The first step is to drill in some air holes. In my first attempt at a cat litter pail worm bin, I drilled all the holes in the top. Not a good idea. You see, with the holes at the top, you can't stack the bins. So in this model, I drilled the air holes at the top of the pail, using a small drill bit.

Drain holes must also be drilled in the bottom of the bin. This is in case one gets too enthusiastic about wetting the worm bedding. Worms cannot live in over-wet bins, so drain holes are needed.

Bedding for worms is also their food source. One type of bedding is shredded/torn paper. Paper bedding must be soaked in water for 24 hours, then as much water wrung from it as possible. Then you fluff it out.

My paper bedding includes a lot of paper my mother shredded with her paper shredder (crosscut). It also includes hand-torn newspaper torn into about 1 inch squares.

Well composted manure is also a good worm bedding. I have loads of manure, just not so much well-composted. The composted manure must be moist. In this worm bin, I alternated layers of composted manure and damp shredded/torn paper.

Peat moss is also used in worm bedding. Commercial vermiculturalists often use 50% peat moss and 50% composted manure. Like paper, peat moss must be soaked in water for 24 hours and wrung out for use in a worm bin.

Worms for the worm bin may be obtained from a local worm farm, a bait shop, or purchased in bulk on eBay. Rule of thumb is you want about 1 lb of worms for every square foot of worm bin. Using less, it will take longer for your worms to propagate to desired levels. The type of worm you want is the red worm, or red wiggler, the common type of worm used for fishing, composting, and many other purposes.

To learn more about worm care, I recommend the book Raising Earthworms for Profit by Earl B. Shields.  I believe it is the most complete book on the subject.

Profitable Earthworm Farming by Charlie Morgan is also a fine worm manual, and it also includes a short chapter on raising mealworms.

Tuesday, September 4, 2012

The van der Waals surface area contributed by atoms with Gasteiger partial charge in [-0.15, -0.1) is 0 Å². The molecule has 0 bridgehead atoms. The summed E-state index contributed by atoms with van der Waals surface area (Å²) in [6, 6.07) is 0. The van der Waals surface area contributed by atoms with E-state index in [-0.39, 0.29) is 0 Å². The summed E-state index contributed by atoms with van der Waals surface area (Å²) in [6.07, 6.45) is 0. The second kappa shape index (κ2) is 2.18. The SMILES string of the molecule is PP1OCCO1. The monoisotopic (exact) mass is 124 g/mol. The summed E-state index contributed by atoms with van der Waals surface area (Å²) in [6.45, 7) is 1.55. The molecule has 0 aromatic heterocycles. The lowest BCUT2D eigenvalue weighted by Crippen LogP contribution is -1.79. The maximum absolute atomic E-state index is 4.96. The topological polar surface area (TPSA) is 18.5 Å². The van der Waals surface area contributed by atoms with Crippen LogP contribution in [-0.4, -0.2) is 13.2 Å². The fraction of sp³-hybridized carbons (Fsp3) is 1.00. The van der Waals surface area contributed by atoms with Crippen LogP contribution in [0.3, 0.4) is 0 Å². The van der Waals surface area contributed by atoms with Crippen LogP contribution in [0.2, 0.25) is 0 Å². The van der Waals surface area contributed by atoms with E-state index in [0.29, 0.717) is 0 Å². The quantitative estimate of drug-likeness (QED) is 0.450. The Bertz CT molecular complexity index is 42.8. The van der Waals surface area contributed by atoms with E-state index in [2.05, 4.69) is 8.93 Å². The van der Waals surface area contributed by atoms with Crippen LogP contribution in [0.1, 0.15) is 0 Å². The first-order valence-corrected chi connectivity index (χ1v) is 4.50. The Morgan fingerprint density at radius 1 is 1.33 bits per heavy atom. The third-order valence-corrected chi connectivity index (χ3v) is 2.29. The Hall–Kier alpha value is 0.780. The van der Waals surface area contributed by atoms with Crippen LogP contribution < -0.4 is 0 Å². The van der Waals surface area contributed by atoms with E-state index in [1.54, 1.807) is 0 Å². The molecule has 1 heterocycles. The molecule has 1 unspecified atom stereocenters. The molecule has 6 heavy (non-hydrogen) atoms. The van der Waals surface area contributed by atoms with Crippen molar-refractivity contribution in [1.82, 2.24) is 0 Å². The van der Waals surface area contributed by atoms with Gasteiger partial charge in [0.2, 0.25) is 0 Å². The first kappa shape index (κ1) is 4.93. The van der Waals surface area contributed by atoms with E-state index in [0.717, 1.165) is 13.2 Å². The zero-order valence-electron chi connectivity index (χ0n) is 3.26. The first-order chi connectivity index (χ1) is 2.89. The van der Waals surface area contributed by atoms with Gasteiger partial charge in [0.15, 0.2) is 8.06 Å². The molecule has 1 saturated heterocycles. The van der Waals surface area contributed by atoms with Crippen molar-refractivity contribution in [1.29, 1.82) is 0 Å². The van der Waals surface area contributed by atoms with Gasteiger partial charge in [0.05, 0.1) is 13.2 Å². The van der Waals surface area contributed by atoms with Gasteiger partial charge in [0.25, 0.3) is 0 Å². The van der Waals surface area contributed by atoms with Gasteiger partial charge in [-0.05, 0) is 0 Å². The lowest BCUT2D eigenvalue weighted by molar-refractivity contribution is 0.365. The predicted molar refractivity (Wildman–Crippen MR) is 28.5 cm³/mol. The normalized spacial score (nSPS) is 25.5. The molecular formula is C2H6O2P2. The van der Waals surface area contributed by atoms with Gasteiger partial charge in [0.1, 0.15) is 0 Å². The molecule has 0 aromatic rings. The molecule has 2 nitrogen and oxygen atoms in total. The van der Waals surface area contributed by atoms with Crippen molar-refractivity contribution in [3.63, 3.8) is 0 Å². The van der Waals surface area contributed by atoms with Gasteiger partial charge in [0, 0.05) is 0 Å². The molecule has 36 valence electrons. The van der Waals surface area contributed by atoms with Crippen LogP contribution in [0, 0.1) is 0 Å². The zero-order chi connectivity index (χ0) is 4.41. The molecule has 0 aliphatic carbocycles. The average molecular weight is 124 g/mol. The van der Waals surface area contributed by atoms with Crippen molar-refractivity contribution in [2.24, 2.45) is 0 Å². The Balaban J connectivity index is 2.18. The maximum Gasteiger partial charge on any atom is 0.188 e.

The Great Comfrey Rescue

Over twenty years ago when I first started homesteading, one of my first purchases was a dozen comfrey plants. I planted them in three rows of four next to what would, in the future, be my goat barnyard. The plants did well, helped along with generous helpings of goat manure.

Comfrey plants aren't always relished by livestock at first. I've found you can encourage comfrey consumption by putting grain on top of some comfrey leaves. Once the animals get a taste of it, throwing a bunch of comfrey to your sheep and goats is like throwing a cow to hungry piranha.

My comfrey plantation did well and I had started planting some comfrey roots in a pasture section, when the comfrey plantation was wiped out by a small flock of Pilgrim geese. The plants out in the pasture did poorly due to grass competition, so later I transplanted what I could find into old tires. They were still doing poorly.

Then the other day while surfing the web, I came upon an article about things to feed one's chickens. The author says this:
"Comfrey is amazingly productive, especially if fertilized heavily (and it will take any form of fertility you throw at it, including raw chicken manure). Protein content is high (higher than alfalfa, and can if well grown be as high as soybean, dry weight basis). I cut and feed as needed, more at times in the season when the pasture is less generous. Chickens eat comfrey well. Geese love it." Read the rest of the article at the link above.
So I decided today was a good day to do a comfrey rescue--- kind of like a dog rescue but with less barking. The new comfrey plot had been kindly tilled up by my assorted poultry when their pen was in that location, and all I needed to do was use the Magic Hoe to loosen up the soil and start transplanting.

Wonder Hoe? It looks like this:

Wonder Hoe--- my second favorite tool, after the crucifix in my vampire-hunting kit.

Wonder Hoe is ready for her close-up
 So far I've transplanted two large comfrey plants, dividing it into eight smaller plants, and also planted a few tiny plants that fell off the bigger ones into a nursery row for later transplanting. The plants looked a bit pathetic due to dry conditions, but I expect them to perk right up in their new, properly cultivated bed.

Once the plants have gotten used to their new home, they will be getting little gifts from the Manure Fairy. Note: the kitty in the picture will NOT be invited to drop off any of her manure in the comfrey bed. Or I will throw Wonder Hoe in her general direction!